Femininities and Masculinities: Looking Backward and Moving Forward In Criminal Legal Historical Gender Research
This chapter first reviews the foundational works and thinking that put the criminal legal history of gender on the academic map, setting an ambitious research agenda that remains inspirational. The second section explores the topic of fatal femininities and masculinities by considering how feminist scholars and masculinity researchers have shaped our analysis of men and women who murder intimates. The third section examines how historians, beginning in the 1970s, came to consider the enduring and historically variable contexts of the crime’s perpetration, policing, and punishment. The last section discusses American exceptionalism—among Western advanced democracies the most murderous, and the nation in which race is held out to explain its unique history of rape. The conclusion identifies the challenges that remain and the need to review researchers’ reliance on the now-standard intersectional model of gender analysis.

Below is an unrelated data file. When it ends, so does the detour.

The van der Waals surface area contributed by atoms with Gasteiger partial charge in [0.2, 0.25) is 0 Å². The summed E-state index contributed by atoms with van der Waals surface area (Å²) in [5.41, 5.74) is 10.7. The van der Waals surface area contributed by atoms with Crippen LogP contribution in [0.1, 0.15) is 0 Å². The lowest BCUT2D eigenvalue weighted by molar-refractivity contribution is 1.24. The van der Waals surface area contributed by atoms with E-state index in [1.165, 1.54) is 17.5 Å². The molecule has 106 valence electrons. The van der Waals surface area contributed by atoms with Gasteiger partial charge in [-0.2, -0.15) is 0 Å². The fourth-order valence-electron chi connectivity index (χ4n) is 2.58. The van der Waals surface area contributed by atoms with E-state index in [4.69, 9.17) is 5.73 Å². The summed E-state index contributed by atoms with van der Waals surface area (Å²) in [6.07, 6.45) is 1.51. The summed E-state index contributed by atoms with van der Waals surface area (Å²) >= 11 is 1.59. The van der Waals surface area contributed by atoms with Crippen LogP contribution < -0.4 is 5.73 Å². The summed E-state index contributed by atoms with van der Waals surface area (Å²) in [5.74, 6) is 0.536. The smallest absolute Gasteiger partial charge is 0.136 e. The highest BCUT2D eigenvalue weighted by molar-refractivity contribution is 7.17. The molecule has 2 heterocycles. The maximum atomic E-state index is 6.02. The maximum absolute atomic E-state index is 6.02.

This chapter discusses the violence of constitutional law, as verified by American constitutional history. It seeks to illuminate the centrality of violence to American constitutional history, and in so doing, illuminate the shape and trajectory, the limits and possibilities, of American constitutional law in the present. Although nothing could be easier than to find epic examples of injustice in American constitutional history, the object is not to call out injustice as such but to illustrate the violence—justified or not—at the root of and in the continuing history of American constitutional law. Using the history of ongoing controversies in the American constitutional law of crime, the chapter makes the case for the ongoing violence of constitutional law.